After the Bay of Pigs, as it became increasingly clear that Cuba would have a close relationship with the Soviet Union, it occurred to Khrushchev that perhaps the Soviet Union could place missiles in Cuba, just as the U.S. had them placed in Turkey. When he raised this possibility with Fidel Castro, the latter suggested that it should be done openly. Cuba and the Soviet Union could sign a mutual defense agreement, which would include placing Soviet missiles in Cuba. The U.S. would have no legal grounds to object, but if it did protest, that could lead to negotiations; negotiations which could result in the withdrawal of U.S. missiles from Turkey.
Khrushchev, however, insisted on sending the missiles in secret. The problem was that it was not really feasible. The United States’ U-2s flew overhead frequently. There was no way to get the missiles unloaded at the dock, moved to the launching sites, assembled and readied for firing without being detected.
Raising suspicions even more was the fact that the Soviets, including visiting Foreign Minister Gromyko, kept insisting they only had defensive weapons in Cuba, which the Americans could now see was not true. Kennedy had said all along “the gravest issues would arise” should any missile deployment occur. Despite Soviet denials, it was clear such a deployment had taken place, prompting some action by the United States On October 16, Kennedy convened a group of some 15 or 16 senior advisers, later known as ExComm, to decide what to do. By the end of the week, ExComm had come to two alternatives. The first was a naval quarantine to prevent the Soviets from delivering additional military equipment. The second was an air strike, almost certainly to be followed by an invasion of Cuba.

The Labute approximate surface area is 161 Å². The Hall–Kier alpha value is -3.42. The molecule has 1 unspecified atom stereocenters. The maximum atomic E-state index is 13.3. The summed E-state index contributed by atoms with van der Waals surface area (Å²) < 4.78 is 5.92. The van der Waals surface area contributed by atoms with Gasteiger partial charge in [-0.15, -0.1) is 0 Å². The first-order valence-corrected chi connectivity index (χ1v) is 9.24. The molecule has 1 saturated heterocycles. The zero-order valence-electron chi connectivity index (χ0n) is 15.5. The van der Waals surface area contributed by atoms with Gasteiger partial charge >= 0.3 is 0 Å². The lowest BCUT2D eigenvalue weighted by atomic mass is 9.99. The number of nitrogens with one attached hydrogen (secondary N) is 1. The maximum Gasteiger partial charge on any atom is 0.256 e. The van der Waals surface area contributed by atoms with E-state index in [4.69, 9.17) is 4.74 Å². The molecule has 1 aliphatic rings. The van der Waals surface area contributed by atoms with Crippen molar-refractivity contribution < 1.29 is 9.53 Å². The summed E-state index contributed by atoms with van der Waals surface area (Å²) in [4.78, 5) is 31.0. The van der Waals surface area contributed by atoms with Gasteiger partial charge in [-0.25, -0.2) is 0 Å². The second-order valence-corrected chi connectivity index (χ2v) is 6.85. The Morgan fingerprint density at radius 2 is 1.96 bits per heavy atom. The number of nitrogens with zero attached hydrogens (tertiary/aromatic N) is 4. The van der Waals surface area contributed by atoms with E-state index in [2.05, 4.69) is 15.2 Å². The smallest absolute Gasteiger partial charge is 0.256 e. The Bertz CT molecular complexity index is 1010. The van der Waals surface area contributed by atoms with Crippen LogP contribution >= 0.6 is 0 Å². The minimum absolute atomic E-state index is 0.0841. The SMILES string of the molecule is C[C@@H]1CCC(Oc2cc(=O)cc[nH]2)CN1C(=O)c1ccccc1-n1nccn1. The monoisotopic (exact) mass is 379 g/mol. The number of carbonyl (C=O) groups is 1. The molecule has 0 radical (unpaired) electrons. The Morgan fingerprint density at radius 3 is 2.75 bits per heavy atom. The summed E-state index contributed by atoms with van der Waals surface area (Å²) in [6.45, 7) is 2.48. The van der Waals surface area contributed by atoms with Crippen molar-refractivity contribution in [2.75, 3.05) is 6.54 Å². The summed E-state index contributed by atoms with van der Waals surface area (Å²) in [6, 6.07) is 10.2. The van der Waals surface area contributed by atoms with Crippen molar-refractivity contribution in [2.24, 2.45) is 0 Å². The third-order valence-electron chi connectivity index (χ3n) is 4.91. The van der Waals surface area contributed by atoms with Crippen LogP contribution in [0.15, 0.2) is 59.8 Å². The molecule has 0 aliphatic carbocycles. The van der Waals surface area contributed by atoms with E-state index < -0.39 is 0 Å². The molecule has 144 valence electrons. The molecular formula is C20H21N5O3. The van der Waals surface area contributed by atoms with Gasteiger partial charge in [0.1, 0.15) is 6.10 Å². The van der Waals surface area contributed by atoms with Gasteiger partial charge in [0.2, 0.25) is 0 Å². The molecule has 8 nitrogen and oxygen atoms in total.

The debate reached the bottom line when Kennedy asked General Sweeney, head of the U.S. Air Force Tactical Air Command, if his forces could destroy all of the missiles in Cuba. The General responded:
“We have the finest air force in the world. If we can’t do the job, nobody can. But can I say there is no chance that one or two missiles and nuclear warheads might still be operational, and can still be fired, after the attack? No Mr. President, I can’t say that.”
Wisely, the President decided on the naval quarantine, which was announced on Oct. 22 and went into effect on October 24.
On the evening of October 26, President Kennedy received a message from Khrushchev. Long and rambling, it ended with an acceptable proposal if the U.S. would guarantee it would not invade Cuba, Khrushchev would withdraw his missiles from the island.
But, early on the morning of October 27, a second message arrived, which others, probably hardline advisors, had obviously had a hand in drafting, adding the proviso that the U.S. should also withdraw its missiles from Turkey.
Advised by Llewellyn Thompson, the former ambassador to the Soviet Union, Kennedy decided to ignore the second message and announce his acceptance of the first. The world, he believed, would welcome the fact that the crisis seemed to be over. And it did.
And how fortunate that it did end, as the Joint Chiefs were recommending an air strike on October 29 to be followed shortly thereafter by an all-out invasion. For his part, Fidel Castro had always believed that Cuba would be invaded. And if that happened, he had advised Khrushchev that he should not hesitate to launch missiles. It would be the end of Cuba, but with an invasion, that became inevitable. The whole thing could have ended in a catastrophe, and not just for those immediately involved. As Robert McNamara noted glumly at a conference in 1992: “It would have ended, I believe, in utter disaster, not only for Cuba, but for the Soviet Union, my own country, and the rest of the world.” The world, then, must be eternally grateful to Kennedy and Khrushchev for reaching a sensible solution that avoided the chaos that might have been.
These reflections come from a conference hosted by Wayne Smith and Harry Blaney of the Center for International Policy. For Harry Blaney’s reflections click here Cuban Missile Crisis: Lesson for Today on Nuclear Diplomacy.